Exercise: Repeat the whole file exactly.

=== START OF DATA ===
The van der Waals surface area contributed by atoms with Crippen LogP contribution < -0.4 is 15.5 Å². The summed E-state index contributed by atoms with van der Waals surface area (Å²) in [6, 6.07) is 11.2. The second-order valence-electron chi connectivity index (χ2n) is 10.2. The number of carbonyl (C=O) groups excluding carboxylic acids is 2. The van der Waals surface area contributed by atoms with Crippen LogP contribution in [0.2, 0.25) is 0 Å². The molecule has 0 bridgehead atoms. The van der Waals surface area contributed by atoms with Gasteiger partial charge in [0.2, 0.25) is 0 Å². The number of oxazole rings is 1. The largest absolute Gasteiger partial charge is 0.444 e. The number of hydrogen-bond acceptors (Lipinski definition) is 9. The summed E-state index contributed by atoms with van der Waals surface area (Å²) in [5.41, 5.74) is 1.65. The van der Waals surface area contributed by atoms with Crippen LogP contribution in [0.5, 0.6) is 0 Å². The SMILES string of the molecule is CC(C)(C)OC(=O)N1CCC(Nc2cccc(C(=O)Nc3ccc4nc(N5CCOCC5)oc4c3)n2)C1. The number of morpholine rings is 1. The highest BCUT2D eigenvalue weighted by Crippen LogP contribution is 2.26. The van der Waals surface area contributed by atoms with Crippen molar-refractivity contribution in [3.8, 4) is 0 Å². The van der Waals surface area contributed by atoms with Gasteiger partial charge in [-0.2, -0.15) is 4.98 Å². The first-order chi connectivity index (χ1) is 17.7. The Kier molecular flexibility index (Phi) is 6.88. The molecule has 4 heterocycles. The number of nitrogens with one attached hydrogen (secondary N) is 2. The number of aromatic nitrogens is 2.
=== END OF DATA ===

The van der Waals surface area contributed by atoms with Crippen LogP contribution < -0.4 is 15.5 Å². The summed E-state index contributed by atoms with van der Waals surface area (Å²) in [6, 6.07) is 11.2. The second-order valence-electron chi connectivity index (χ2n) is 10.2. The number of carbonyl (C=O) groups excluding carboxylic acids is 2. The van der Waals surface area contributed by atoms with Crippen LogP contribution in [0.2, 0.25) is 0 Å². The molecule has 0 bridgehead atoms. The van der Waals surface area contributed by atoms with Gasteiger partial charge in [0.2, 0.25) is 0 Å². The number of oxazole rings is 1. The largest absolute Gasteiger partial charge is 0.444 e. The number of hydrogen-bond acceptors (Lipinski definition) is 9. The summed E-state index contributed by atoms with van der Waals surface area (Å²) in [5.41, 5.74) is 1.65. The van der Waals surface area contributed by atoms with Crippen LogP contribution in [0.5, 0.6) is 0 Å². The SMILES string of the molecule is CC(C)(C)OC(=O)N1CCC(Nc2cccc(C(=O)Nc3ccc4nc(N5CCOCC5)oc4c3)n2)C1. The number of morpholine rings is 1. The highest BCUT2D eigenvalue weighted by Crippen LogP contribution is 2.26. The van der Waals surface area contributed by atoms with Crippen molar-refractivity contribution in [3.8, 4) is 0 Å². The van der Waals surface area contributed by atoms with Gasteiger partial charge in [-0.2, -0.15) is 4.98 Å². The first-order chi connectivity index (χ1) is 17.7. The Kier molecular flexibility index (Phi) is 6.88. The molecule has 4 heterocycles. The number of nitrogens with one attached hydrogen (secondary N) is 2. The number of aromatic nitrogens is 2.